Lumbopelvic Pain and Pregnancy by: James J. Modera and Dr. Kathryn Scibona

Lumbopelvic Pain and Pregnancy

“Oh the joy of having a baby” is priceless, however it can take two years to recover from the stress and strain it puts on  a woman’s body.  During pregnancy the additional weight in the abdomen from the growing baby increases intraabdominal pressure and intradiscal pressure. This increased pressure paired with ligamentous laxity can trigger low back pain, hip pain, sacroiliac pain, sciatica and other lumbopelvic issues.

Physical therapists have the skills necessary to create an all-inclusive recovery program during pregnancy and/or injury sustained during delivery.  Pain or limited function typically brings a patient to a physical therapy office.  Physical therapy is an all natural approach to find a self healing solution to your pain and dysfunction.  A physical therapy evaluation and program treating lumbopelvic issues will include correcting: movement dysfunctions, pelvic asymmetry, core weakness, and faulty body mechanics.  Using this information an individualized treatment strategy is created.

A movement dysfunction in the sacroiliac joint can be present and asymptomatic prior to pregnancy.  The ligamentous laxity caused by the hormone relaxin and rapid abdominal weight gain during pregnancy can shift the bony pelvis out of alignment straining muscles, spraining ligaments, tractioning nerves and aggravating lumbar disc problems.  During vaginal delivery the pubic bones separate to allow safe passage for the baby through the birth canal.  In some cases the pubic bones do not return to their anatomical position leading to weakening of the pelvic floor musculature.  If not properly treated, this misalignment can cause chronic low back and pelvic pain.  Muscle energy techniques are utilized by Physical Therapists to direct the pelvis back into alignment through a guided isometric contraction at a specific angle and a specific effort.  Once the proper alignment is restored a muscle balancing exercise program is prescribed to increase core strength and stability while returning a patient back to normal daily activities.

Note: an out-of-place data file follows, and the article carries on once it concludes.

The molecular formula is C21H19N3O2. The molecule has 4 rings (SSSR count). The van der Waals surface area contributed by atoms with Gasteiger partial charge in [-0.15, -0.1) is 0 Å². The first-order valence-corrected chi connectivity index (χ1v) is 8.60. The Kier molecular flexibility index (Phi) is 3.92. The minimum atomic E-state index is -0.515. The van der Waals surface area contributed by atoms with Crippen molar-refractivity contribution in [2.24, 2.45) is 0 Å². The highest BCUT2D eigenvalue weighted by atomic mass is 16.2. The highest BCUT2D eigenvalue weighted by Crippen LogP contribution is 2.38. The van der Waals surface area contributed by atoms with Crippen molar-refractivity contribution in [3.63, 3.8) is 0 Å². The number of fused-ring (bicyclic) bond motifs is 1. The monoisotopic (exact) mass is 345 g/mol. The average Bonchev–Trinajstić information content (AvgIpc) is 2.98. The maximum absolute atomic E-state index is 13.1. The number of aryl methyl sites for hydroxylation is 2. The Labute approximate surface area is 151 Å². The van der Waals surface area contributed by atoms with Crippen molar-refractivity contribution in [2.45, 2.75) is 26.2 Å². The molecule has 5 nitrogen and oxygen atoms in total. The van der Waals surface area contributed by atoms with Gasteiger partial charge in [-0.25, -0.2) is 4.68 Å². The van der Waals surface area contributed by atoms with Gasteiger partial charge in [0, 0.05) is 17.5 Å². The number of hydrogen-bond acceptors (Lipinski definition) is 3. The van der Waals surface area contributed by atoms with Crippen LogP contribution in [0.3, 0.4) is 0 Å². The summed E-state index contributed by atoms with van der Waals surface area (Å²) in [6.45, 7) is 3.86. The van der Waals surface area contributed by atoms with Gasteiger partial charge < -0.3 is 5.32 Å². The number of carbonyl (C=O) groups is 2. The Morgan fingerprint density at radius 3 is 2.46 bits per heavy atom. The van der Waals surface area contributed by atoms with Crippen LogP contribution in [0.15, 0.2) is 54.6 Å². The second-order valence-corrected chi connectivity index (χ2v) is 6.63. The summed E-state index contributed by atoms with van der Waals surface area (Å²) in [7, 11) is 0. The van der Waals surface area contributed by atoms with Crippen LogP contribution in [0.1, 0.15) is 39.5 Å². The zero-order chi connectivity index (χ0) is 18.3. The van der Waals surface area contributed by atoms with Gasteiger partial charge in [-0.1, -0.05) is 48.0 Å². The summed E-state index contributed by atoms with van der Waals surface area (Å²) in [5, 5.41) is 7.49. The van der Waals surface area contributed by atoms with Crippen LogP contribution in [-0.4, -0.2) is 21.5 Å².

Attention to your core strength is critical in the early stages of your exercise program.  “Physical Therapists are qualified to increase core stability through exercises such as Pilates in a safe and properly prescribed manner”, states James J. Modera, P.T.  Sometimes it is necessary to have more specific training of the pelvic floor.  “Physical Therapists who have received specialist training in Women’s Health and Pelvic Therapy will instruct a core stability program for the pelvic floor using the principles of the Kegel exercise and stability training”, states Kathryn Scibona, D.P.T.

Even though a woman has gone through the challenge of delivery there is still a small child who needs mom’s care.  The postures required by childcare can cause back, neck, and leg pain and symptoms.  Using proper body mechanics to perform these tasks reduces the risk of further injury and creation of chronic pain.  Physical therapists may receive additional training in ergonomics to teach patients strategies for all childcare while protecting the potential hip, pelvic or low back injury.  For example, when picking up your infant and/or car seat bend at the knees and look up keeping your spine straight to avoid neck and back strain.  This is especially important when lifting your child in and out of a car seat or crib.  Low back support, proper support under your child and avoidance of excessive forward bending of the head when breast feeding will save you from a “pain in the neck,” as well as low back pain.

An exercise program post pregnancy is necessary to regain your prior physical condition.  Exercise classes for the general public may be too much at first.  Once released to begin an exercise program by your obstetrician, a stationary bike with a comfortable seat may be a safe place to start.  A walking program should be implemented first before returning to running.  Running too soon can make you susceptible to ligamentous strains in the lumbopelvic region.  A Physical Therapist will prescribe a program based upon your current and prior level of activity taking into account current medical conditions to help achieve post pregnancy weight loss, muscle strength improvements, and prevention and abolishment of lumbopelvic pain.

In conclusion, your care plan should entail education on exercise and hands on treatment based on a thorough physical examination by a qualified Physical Therapist with experience working with women’s health issues.


Key Terms

Sacroiliac joint– the joints on either side of the low back which connects the two sides of the pelvis located just above the buttocks

Movement dysfunction– increased or decreased movement in a joint which causes strained muscles and tendons, sprained ligaments, and irritated nerves triggering pain.

Body mechanics– Movement patterns during work or daily activities which minimize excessive stain on particular muscles and or joints

Relaxin- A hormone produced by the placenta during pregnancy which increases flexibility in the uterine ligaments as well as ligaments throughout the rest of the body.

Pelvic floor– The muscles supporting the inferior portion of the spine keeping abdominal contents in place as well as supporting the spine and pelvis.

Core- Any muscle which has an attachment to the spine or pelvis.

Kegel exercise– An exercise which is aimed at strengthening the pelvic floor.